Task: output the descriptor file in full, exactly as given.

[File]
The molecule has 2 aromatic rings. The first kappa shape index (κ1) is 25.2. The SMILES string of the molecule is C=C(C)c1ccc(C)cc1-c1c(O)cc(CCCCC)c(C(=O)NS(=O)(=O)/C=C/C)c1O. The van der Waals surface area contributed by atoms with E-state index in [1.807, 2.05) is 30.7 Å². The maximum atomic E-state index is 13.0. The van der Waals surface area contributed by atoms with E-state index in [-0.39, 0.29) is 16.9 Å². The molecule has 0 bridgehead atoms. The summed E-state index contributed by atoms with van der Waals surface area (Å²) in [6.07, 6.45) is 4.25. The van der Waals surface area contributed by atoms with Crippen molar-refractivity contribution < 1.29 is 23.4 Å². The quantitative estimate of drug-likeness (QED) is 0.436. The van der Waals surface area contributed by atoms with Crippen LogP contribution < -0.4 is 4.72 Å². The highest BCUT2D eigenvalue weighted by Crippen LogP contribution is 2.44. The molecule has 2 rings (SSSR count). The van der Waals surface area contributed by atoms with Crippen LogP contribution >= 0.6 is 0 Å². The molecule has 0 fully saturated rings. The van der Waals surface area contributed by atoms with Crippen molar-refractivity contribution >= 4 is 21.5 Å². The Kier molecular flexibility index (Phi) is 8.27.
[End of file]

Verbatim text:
The molecule has 2 aromatic rings. The first kappa shape index (κ1) is 25.2. The SMILES string of the molecule is C=C(C)c1ccc(C)cc1-c1c(O)cc(CCCCC)c(C(=O)NS(=O)(=O)/C=C/C)c1O. The van der Waals surface area contributed by atoms with E-state index in [1.807, 2.05) is 30.7 Å². The maximum atomic E-state index is 13.0. The van der Waals surface area contributed by atoms with E-state index in [-0.39, 0.29) is 16.9 Å². The molecule has 0 bridgehead atoms. The summed E-state index contributed by atoms with van der Waals surface area (Å²) in [6.07, 6.45) is 4.25. The van der Waals surface area contributed by atoms with Crippen molar-refractivity contribution < 1.29 is 23.4 Å². The quantitative estimate of drug-likeness (QED) is 0.436. The van der Waals surface area contributed by atoms with Crippen LogP contribution < -0.4 is 4.72 Å². The highest BCUT2D eigenvalue weighted by Crippen LogP contribution is 2.44. The molecule has 2 rings (SSSR count). The van der Waals surface area contributed by atoms with Crippen LogP contribution >= 0.6 is 0 Å². The molecule has 0 fully saturated rings. The van der Waals surface area contributed by atoms with Crippen molar-refractivity contribution >= 4 is 21.5 Å². The Kier molecular flexibility index (Phi) is 8.27.